Time Trends of VAS Satellite-derived Soundings

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  • 1 Department of Meteorology, Florida State University, Tallahassee, Florida
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Abstract

Time tendencies of operationally prepared Visible-Infrared Spin Scan Radiometer (VISSR) Atmospheric Sounder (VAS) retrievals and derived products are evaluated by comparing them against corresponding tendencies from radiosonde soundings. Temperature and dewpoint trends from the two sources are compared, as are trends of thickness and precipitable water. VAS retrieval tendencies also are compared with those of the first-guess limited-area fine-mesh model (LFM) input to determine relationships and/or improvements. Time intervals of 6 h receive the greatest attention; however, 3- and 9-h periods also are considered.

Agreements between VAS and radiosonde observation (RAOB) trends generally are found to be very poor, with correlations between two versions usually less than .5. VAS trends compare less favorably with the “ground truth” than do trends of LFM data, which served as first guess. VAS-RAOB trends of vertically integrated parameters, that is, thickness and precipitable water, agree somewhat better than those of temperature and dewpoint, but correlations still are very poor. In evaluating 3-, 6-, and 9-h intervals, statistical agreements between VAS and radiosonde trends are found to improve considerably with increasing time intervals. VAS trends are found to degrade the first-guess (LFM) trend about as often as they improve it.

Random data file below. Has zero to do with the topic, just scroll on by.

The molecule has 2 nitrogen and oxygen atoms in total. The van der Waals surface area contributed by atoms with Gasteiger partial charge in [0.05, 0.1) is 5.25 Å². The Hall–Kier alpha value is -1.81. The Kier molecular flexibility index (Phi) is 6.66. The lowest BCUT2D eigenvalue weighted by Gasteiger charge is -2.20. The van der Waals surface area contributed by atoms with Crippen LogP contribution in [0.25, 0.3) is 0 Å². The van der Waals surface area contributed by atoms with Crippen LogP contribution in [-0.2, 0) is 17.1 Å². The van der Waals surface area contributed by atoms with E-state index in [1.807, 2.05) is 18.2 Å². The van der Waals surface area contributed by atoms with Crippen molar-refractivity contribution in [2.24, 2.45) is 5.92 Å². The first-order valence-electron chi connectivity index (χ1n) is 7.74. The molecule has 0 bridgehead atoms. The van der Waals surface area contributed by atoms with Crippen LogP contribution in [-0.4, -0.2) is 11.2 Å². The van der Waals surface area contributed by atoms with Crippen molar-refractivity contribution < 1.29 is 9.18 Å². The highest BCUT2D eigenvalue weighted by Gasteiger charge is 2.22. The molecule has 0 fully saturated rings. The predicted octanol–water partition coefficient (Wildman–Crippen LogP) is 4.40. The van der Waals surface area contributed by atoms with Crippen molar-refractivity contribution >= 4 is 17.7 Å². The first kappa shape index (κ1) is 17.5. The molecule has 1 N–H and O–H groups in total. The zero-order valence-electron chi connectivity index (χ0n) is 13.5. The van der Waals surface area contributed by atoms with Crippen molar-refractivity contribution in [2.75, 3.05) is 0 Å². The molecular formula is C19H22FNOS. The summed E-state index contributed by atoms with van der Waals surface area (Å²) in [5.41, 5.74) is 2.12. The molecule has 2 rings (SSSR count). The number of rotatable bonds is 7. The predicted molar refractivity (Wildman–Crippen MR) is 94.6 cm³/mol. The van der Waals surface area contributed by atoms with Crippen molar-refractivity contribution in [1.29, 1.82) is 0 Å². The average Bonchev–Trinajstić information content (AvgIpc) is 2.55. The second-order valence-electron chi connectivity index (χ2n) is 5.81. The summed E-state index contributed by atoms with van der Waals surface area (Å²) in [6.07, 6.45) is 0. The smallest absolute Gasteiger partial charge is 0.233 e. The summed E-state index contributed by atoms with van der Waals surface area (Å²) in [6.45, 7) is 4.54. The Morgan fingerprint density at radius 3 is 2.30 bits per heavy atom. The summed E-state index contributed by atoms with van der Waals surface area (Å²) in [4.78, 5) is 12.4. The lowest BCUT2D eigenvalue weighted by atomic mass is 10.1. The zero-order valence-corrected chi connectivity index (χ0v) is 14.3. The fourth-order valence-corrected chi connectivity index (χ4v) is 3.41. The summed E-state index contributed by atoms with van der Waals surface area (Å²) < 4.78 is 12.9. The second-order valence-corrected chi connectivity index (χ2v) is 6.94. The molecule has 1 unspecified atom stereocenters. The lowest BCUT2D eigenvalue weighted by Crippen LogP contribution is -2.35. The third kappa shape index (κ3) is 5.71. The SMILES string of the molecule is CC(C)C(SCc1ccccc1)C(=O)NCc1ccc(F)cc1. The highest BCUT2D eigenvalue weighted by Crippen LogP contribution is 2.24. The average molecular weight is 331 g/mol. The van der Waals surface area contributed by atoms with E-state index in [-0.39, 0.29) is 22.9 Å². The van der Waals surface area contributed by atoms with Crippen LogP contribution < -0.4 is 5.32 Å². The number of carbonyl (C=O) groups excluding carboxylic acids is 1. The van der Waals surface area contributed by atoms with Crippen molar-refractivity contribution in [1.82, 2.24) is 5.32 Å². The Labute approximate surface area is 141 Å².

Abstract

Time tendencies of operationally prepared Visible-Infrared Spin Scan Radiometer (VISSR) Atmospheric Sounder (VAS) retrievals and derived products are evaluated by comparing them against corresponding tendencies from radiosonde soundings. Temperature and dewpoint trends from the two sources are compared, as are trends of thickness and precipitable water. VAS retrieval tendencies also are compared with those of the first-guess limited-area fine-mesh model (LFM) input to determine relationships and/or improvements. Time intervals of 6 h receive the greatest attention; however, 3- and 9-h periods also are considered.

Agreements between VAS and radiosonde observation (RAOB) trends generally are found to be very poor, with correlations between two versions usually less than .5. VAS trends compare less favorably with the “ground truth” than do trends of LFM data, which served as first guess. VAS-RAOB trends of vertically integrated parameters, that is, thickness and precipitable water, agree somewhat better than those of temperature and dewpoint, but correlations still are very poor. In evaluating 3-, 6-, and 9-h intervals, statistical agreements between VAS and radiosonde trends are found to improve considerably with increasing time intervals. VAS trends are found to degrade the first-guess (LFM) trend about as often as they improve it.

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